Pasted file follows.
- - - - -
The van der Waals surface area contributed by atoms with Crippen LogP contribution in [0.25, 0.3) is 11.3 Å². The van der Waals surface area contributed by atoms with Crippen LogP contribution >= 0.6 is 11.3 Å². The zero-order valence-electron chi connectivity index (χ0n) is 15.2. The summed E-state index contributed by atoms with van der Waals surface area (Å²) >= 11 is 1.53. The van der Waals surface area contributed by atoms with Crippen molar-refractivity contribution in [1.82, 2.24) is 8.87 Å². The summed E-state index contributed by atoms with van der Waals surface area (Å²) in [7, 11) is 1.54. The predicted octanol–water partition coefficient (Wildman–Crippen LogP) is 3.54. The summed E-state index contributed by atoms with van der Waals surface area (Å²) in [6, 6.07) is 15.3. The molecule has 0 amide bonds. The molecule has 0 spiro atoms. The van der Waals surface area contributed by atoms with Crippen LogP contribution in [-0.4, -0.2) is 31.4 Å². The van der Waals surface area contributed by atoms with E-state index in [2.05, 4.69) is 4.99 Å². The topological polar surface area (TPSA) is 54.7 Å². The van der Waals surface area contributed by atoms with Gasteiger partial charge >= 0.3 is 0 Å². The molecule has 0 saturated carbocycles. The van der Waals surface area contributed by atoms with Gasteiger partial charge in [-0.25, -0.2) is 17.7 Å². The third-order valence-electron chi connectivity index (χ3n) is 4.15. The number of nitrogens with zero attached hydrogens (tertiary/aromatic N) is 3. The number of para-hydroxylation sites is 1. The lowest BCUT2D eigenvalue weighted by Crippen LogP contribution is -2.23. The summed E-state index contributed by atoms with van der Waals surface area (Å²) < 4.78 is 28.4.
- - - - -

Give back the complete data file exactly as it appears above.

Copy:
The van der Waals surface area contributed by atoms with Crippen LogP contribution in [0.25, 0.3) is 11.3 Å². The van der Waals surface area contributed by atoms with Crippen LogP contribution >= 0.6 is 11.3 Å². The zero-order valence-electron chi connectivity index (χ0n) is 15.2. The summed E-state index contributed by atoms with van der Waals surface area (Å²) >= 11 is 1.53. The van der Waals surface area contributed by atoms with Crippen molar-refractivity contribution in [1.82, 2.24) is 8.87 Å². The summed E-state index contributed by atoms with van der Waals surface area (Å²) in [7, 11) is 1.54. The predicted octanol–water partition coefficient (Wildman–Crippen LogP) is 3.54. The summed E-state index contributed by atoms with van der Waals surface area (Å²) in [6, 6.07) is 15.3. The molecule has 0 amide bonds. The molecule has 0 spiro atoms. The van der Waals surface area contributed by atoms with Crippen LogP contribution in [-0.4, -0.2) is 31.4 Å². The van der Waals surface area contributed by atoms with E-state index in [2.05, 4.69) is 4.99 Å². The topological polar surface area (TPSA) is 54.7 Å². The van der Waals surface area contributed by atoms with Gasteiger partial charge >= 0.3 is 0 Å². The molecule has 0 saturated carbocycles. The van der Waals surface area contributed by atoms with Gasteiger partial charge in [-0.25, -0.2) is 17.7 Å². The third-order valence-electron chi connectivity index (χ3n) is 4.15. The number of nitrogens with zero attached hydrogens (tertiary/aromatic N) is 3. The number of para-hydroxylation sites is 1. The lowest BCUT2D eigenvalue weighted by Crippen LogP contribution is -2.23. The summed E-state index contributed by atoms with van der Waals surface area (Å²) < 4.78 is 28.4.